Calico Joe by John Grisham

Calico Joe by John Grisham,Reviewed by Allen Hott

John Grisham can write about anything. He is excellent on courtroom drama, legal battles, and various sports. Yes, sports! Not long ago he wrote Playing for Pizza, a neat story about a pro football player going to Italy to play in the leagues over there. And now he has written a really well told story of a young boy who is the son of a major league pitcher.

Sadly the father isn’t a great father and even more sadly he is not anywhere near a great father. Not only is he a poor example of a father he pretty well fails at marriage as well as after leaving the boy’s mother he moves on and through five other marriages. Oh yes he is at best a mediocre major league pitcher.

The son who was really into baseball gets completely discouraged with the sport and all because of what his father tries to teach him. His father always professes to “live up to the code” which at least in his mind means not only knocking a hitter down in certain circumstances but knocking him down with such a vengeance that severe injuries can occur.

About the same time Warren Tracey, the father, was leaving his family for good there appeared in the big leagues a true phenom. Joe Castle, called up by the Cubs, is a rookie who breaks into big league baseball like a ninety nine mile an hour fastball. He is setting records of all types with his hitting as he and the Cubs are on a real tear. Joe hits three homers in his first game and that really is just the beginning of the hitting spree that he goes on. The baseball world loves him and since he comes from the little town of Calico Rock, Arkansas the sports writers dub this flash to be Calico Joe.

The Confession by John Grisham

The Confession Reviewed by Allen Hott

A fast moving story involving the abduction, rape, and strangling of a high school cheerleader in a small town in Texas. As is his custom Grisham takes the reader through all the legal steps and courtroom drama and makes that reader feel that he is deeply involved in the whole procedure.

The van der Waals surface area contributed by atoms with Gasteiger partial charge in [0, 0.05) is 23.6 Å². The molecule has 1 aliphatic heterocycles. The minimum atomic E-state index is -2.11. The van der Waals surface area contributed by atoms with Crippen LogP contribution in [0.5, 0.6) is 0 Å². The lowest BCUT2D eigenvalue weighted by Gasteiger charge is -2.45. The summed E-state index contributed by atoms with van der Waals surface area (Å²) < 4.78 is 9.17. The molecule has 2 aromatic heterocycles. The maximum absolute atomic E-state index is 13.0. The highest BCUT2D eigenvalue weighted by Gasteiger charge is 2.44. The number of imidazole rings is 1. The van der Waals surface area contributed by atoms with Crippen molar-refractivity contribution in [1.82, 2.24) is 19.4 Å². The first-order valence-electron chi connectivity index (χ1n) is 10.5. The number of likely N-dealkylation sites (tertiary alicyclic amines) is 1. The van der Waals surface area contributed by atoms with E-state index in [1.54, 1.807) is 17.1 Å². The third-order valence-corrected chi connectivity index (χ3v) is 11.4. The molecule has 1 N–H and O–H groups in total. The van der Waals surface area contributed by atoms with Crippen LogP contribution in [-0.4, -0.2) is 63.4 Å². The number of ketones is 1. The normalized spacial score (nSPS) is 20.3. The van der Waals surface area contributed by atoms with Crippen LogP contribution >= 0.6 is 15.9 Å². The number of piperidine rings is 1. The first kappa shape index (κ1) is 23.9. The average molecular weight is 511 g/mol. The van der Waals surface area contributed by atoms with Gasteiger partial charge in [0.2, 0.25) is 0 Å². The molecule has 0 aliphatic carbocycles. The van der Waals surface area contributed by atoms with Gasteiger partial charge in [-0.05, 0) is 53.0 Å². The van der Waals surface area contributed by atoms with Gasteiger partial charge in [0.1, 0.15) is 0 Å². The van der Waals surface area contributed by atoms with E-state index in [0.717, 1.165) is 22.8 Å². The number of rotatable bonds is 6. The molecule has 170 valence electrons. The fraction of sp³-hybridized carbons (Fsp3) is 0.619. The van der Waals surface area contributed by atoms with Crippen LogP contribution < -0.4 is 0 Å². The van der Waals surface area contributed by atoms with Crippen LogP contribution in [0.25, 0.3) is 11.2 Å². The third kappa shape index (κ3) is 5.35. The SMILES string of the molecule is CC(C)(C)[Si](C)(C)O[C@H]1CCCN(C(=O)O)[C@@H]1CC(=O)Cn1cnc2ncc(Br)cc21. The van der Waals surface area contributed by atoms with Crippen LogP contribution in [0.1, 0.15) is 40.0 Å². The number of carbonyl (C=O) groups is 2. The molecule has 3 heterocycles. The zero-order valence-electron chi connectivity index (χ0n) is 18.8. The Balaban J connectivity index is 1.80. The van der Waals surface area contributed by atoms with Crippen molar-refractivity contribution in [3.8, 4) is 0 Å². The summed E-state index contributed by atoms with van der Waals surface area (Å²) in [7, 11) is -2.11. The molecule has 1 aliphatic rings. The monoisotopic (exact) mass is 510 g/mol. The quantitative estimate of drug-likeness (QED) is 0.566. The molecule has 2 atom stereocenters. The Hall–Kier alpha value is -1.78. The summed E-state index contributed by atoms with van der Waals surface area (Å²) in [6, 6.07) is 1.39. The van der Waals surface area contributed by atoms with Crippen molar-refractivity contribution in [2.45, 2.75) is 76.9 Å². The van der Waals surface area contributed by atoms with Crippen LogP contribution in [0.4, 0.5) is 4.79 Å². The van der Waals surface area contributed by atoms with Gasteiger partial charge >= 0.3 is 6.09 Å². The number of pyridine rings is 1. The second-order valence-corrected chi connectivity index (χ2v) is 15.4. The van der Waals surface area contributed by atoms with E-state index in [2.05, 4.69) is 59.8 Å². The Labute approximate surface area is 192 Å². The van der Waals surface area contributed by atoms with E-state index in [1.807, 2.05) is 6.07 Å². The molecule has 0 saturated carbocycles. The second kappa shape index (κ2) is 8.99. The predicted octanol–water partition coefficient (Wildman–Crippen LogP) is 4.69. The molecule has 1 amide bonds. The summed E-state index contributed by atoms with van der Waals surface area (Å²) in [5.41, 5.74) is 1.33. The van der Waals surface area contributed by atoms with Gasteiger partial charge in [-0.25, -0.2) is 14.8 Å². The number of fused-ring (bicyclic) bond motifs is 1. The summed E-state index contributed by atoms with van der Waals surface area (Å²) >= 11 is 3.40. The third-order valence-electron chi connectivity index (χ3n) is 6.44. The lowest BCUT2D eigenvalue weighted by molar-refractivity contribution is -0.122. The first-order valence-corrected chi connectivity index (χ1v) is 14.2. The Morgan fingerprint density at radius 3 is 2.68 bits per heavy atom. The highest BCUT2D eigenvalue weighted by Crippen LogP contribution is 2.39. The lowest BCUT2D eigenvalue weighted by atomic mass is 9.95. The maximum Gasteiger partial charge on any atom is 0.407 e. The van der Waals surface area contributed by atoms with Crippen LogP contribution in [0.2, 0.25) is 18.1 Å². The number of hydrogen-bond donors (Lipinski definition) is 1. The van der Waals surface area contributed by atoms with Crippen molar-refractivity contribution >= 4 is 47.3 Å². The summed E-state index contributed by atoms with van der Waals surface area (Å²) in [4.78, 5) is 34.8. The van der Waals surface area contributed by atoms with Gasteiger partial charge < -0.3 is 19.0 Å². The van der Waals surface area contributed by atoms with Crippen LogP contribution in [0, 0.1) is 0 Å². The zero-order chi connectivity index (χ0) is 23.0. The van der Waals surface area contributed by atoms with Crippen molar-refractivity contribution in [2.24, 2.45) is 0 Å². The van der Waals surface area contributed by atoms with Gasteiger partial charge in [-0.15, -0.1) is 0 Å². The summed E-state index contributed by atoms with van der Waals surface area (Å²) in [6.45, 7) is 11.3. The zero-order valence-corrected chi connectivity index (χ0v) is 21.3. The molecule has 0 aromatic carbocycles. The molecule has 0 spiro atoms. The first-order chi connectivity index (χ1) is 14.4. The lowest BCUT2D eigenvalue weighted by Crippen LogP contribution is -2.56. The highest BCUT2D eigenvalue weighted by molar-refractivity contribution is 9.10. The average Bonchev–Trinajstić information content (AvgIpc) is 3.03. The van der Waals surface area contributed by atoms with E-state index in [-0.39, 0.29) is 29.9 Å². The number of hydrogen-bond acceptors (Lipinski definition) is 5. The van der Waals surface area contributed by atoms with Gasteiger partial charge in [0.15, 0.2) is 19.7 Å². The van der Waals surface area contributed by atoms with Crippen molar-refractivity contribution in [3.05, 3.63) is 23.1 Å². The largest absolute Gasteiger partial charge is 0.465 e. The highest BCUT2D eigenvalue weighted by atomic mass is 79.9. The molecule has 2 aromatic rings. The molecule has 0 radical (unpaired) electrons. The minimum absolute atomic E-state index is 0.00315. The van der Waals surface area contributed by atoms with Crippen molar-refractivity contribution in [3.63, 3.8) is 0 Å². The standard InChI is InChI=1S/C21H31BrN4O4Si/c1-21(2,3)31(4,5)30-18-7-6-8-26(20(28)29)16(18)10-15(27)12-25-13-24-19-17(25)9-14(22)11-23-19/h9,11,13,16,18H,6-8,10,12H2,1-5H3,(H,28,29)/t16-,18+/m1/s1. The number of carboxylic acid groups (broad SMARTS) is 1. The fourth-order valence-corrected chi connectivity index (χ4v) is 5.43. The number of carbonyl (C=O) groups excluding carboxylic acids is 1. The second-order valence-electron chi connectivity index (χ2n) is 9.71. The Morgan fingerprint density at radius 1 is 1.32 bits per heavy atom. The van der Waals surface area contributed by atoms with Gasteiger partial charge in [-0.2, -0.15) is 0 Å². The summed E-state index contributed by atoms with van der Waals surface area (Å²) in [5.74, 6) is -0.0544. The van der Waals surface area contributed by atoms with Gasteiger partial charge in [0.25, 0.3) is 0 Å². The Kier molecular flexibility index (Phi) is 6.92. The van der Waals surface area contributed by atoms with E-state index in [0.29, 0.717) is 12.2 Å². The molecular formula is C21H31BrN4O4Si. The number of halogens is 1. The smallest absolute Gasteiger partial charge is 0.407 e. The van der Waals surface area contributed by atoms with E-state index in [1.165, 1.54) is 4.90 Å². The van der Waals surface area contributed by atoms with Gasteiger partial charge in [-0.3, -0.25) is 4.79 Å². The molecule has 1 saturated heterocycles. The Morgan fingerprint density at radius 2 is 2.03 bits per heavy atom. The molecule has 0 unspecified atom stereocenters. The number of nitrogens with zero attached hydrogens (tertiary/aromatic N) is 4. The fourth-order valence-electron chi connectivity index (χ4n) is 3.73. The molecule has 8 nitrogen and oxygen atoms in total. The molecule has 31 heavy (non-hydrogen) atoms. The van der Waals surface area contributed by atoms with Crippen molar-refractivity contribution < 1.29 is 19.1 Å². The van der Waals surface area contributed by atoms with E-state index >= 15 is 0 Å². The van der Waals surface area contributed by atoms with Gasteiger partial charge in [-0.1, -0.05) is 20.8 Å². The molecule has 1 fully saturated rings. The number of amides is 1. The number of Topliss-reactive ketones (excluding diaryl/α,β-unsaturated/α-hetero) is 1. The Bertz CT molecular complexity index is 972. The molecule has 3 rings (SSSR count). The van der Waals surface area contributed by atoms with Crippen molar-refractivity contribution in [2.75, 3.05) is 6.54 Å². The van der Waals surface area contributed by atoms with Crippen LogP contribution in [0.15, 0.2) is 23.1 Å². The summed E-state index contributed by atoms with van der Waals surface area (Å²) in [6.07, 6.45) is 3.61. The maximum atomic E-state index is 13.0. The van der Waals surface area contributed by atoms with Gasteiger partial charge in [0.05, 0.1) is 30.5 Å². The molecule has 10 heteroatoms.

All in all The Confession is kind of a sad story. Keith Schroeder, the minister of a small church in Kansas, receives a visit from a distraught man who claims to be suffering from a cancerous brain tumor. The man is extremely nervous and depressed. He also claims to have committed a murder in Texas nine years ago for which a young boy is now being prosecuted. Listening to Travis Boyette’s story and then doing some checking via the internet Schroeder discovers that there is in fact a case in Texas at that moment.

Donte Drumm, a black high school football star in Slone, Texas was arrested for the murder of Nicole Yarber, a popular high school cheerleader. Donte due to the antics of an overzealous cop and prosecutor was not only sentenced to prison but he was also given the death sentence.

The Broker by John Grisham

The Broker by John GrishamReviewed by Allen Hott

A very interesting tale of Washington, big time politics, and international intrigue as John Grisham so aptly tells. This time it involves Joel Bachman also known as The Broker because of all the major deals he has pulled off in the Capital over the years.

Bachman is in prison and is scheduled to be there for fourteen more years. He was put there because of a deal that proved to be not only shady but also illegal. Prior to his fall from power he headed up one of Washington’s largest law firms that then had to go into bankruptcy due to his problems.

However just before his arrest he and one of his partners had been negotiating a major sale to one of several foreign countries. Bachman’s clients had perfected a super sophisticated satellite spying system that was superior to any in the world. The three inventors had all been killed off for various reasons but someone had the system on discs that the foreign countries and the U.S. wanted. That someone was thought to be Bachman.

Ford Country by John Grisham

fordReviewed by Allen Hott

A slightly different approach by Mr. Grisham but not any less enjoyable. This gentleman can write whether it be in a typical novel style or as in this case short story form.

Grisham has written seven short stories featuring characters in Ford County, Mississippi, which is where he has always considered his home. And the characters are true to Grisham format in that they are molded in the southern manner.

One story follows three good ol’ boys as they journey to give blood to a friend. However their trek takes them to places not normally encountered on a journey of this sort. Few folks get a lap dance in a strip joint on their way to donate blood.

“Fetching Raymond” tells of a mother and her two sons, both of whom have spent time in prison at least once, heading to the prison for the execution of another son. The idea is to witness the event and then bring him home to be laid to rest.